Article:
Know About The Lymphatic Filariasis In India

Filariasis in India

On 13 January 2023, India completed 12 polio-free years – a remarkable achievement that was made as a result of consistent, determined efforts and genuine commitment at all levels. Now, India has set its sight on another disease called Lymphatic Filariasis. This disease is the reason for the condition of Elephantiasis. India is now trying to remove Lymphatic Filariasis from its country.

Know more about Filariasis. 

Filariasis In India

Filariasis in India Map

Filariasis has been a major public health problem in India. The disease was recorded in India as early as 6th century B.C. by the famous Indian physician, Susruta in his book ‘Susruta Samhita’. In India, 99% of infections come from a type of mosquito spreading a type of worm through a mosquito bite. The treatment plan provides 400 million people in India with medication to eliminate the parasite. About 50 million people in India were carrying the worm as of the early 2010s, which is 40% of all the cases in the world. India is participating in a global effort to eradicate lymphatic filariasis.

Eradication of Filariasis from India

Considerable progress has been made in diagnosis and treatment of filariasis in the last decade and a new strategy for filariasis elimination aims at transmission control through mass drug administration (MDA) and at disease control through individual patient management.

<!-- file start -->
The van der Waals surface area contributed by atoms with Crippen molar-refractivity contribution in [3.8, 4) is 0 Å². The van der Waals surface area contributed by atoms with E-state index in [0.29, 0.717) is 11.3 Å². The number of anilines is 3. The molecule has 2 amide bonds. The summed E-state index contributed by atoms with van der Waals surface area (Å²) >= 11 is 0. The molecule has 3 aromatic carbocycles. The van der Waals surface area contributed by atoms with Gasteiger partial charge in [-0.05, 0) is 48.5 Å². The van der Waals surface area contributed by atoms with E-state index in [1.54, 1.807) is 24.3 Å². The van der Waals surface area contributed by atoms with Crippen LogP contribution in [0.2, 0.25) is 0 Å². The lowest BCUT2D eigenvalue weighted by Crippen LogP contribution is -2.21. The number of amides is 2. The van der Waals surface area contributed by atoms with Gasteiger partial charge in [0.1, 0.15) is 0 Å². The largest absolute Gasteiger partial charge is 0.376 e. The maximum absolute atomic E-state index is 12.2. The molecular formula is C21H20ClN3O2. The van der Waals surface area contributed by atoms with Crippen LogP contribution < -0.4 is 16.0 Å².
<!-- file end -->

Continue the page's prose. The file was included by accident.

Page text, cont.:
Annual single-dose co-administration of two drugs (ivermectin + diethylcarbamazine (DEC) or albendazole). It reduces blood microfilariae by 99% for a full year while a single dose of one drug (ivermectin or DEC) administered annually can result in 90% reduction.  The 50th World Health Assembly recently called on member states of the World Health Organisation (WHO). It is to identify the global elimination of lymphatic filariasis as a public health problem.  In India annual mass drug administration with a single dose of DEC was taken up as a pilot project covering 41 million population in 1996-97 and extended to 77 million population by 2002.


Public health researchers have applied machine learning techniques to improve public health monitoring for filariasis in India.

A 2019 report identified dogs in Kerala who have another worm which can cause filariasis, Brugia malayi. This worm is not known to infect people in India. If necessary tests are ready to identify the dogs carrying the disease.

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